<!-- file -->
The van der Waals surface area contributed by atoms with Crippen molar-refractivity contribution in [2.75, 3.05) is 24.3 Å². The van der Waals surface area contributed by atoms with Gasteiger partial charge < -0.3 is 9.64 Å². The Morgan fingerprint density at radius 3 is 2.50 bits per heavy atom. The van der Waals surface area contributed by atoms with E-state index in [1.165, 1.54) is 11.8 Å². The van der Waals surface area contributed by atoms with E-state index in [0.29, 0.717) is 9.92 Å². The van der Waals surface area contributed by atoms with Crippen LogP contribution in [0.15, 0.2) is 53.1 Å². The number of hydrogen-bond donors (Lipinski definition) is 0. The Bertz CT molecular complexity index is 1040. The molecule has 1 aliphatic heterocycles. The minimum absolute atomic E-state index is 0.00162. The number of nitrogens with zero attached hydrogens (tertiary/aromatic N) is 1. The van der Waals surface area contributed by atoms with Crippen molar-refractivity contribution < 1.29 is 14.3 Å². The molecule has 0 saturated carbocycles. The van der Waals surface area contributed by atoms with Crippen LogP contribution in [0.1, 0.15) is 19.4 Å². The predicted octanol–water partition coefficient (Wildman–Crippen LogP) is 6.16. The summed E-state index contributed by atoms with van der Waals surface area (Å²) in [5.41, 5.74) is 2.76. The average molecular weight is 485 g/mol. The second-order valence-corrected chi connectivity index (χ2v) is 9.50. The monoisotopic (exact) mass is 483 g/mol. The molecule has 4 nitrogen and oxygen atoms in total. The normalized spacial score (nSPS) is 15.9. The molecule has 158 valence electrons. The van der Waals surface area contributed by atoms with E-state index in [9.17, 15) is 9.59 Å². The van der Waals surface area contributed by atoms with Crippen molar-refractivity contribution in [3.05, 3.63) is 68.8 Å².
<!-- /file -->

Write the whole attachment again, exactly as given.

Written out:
The van der Waals surface area contributed by atoms with Crippen molar-refractivity contribution in [2.75, 3.05) is 24.3 Å². The van der Waals surface area contributed by atoms with Gasteiger partial charge < -0.3 is 9.64 Å². The Morgan fingerprint density at radius 3 is 2.50 bits per heavy atom. The van der Waals surface area contributed by atoms with E-state index in [1.165, 1.54) is 11.8 Å². The van der Waals surface area contributed by atoms with E-state index in [0.29, 0.717) is 9.92 Å². The van der Waals surface area contributed by atoms with Crippen LogP contribution in [0.15, 0.2) is 53.1 Å². The number of hydrogen-bond donors (Lipinski definition) is 0. The Bertz CT molecular complexity index is 1040. The molecule has 1 aliphatic heterocycles. The minimum absolute atomic E-state index is 0.00162. The number of nitrogens with zero attached hydrogens (tertiary/aromatic N) is 1. The van der Waals surface area contributed by atoms with Crippen molar-refractivity contribution < 1.29 is 14.3 Å². The molecule has 0 saturated carbocycles. The van der Waals surface area contributed by atoms with Crippen LogP contribution in [0.1, 0.15) is 19.4 Å². The predicted octanol–water partition coefficient (Wildman–Crippen LogP) is 6.16. The summed E-state index contributed by atoms with van der Waals surface area (Å²) in [5.41, 5.74) is 2.76. The average molecular weight is 485 g/mol. The second-order valence-corrected chi connectivity index (χ2v) is 9.50. The monoisotopic (exact) mass is 483 g/mol. The molecule has 4 nitrogen and oxygen atoms in total. The normalized spacial score (nSPS) is 15.9. The molecule has 158 valence electrons. The van der Waals surface area contributed by atoms with E-state index in [9.17, 15) is 9.59 Å². The van der Waals surface area contributed by atoms with Crippen molar-refractivity contribution in [3.05, 3.63) is 68.8 Å².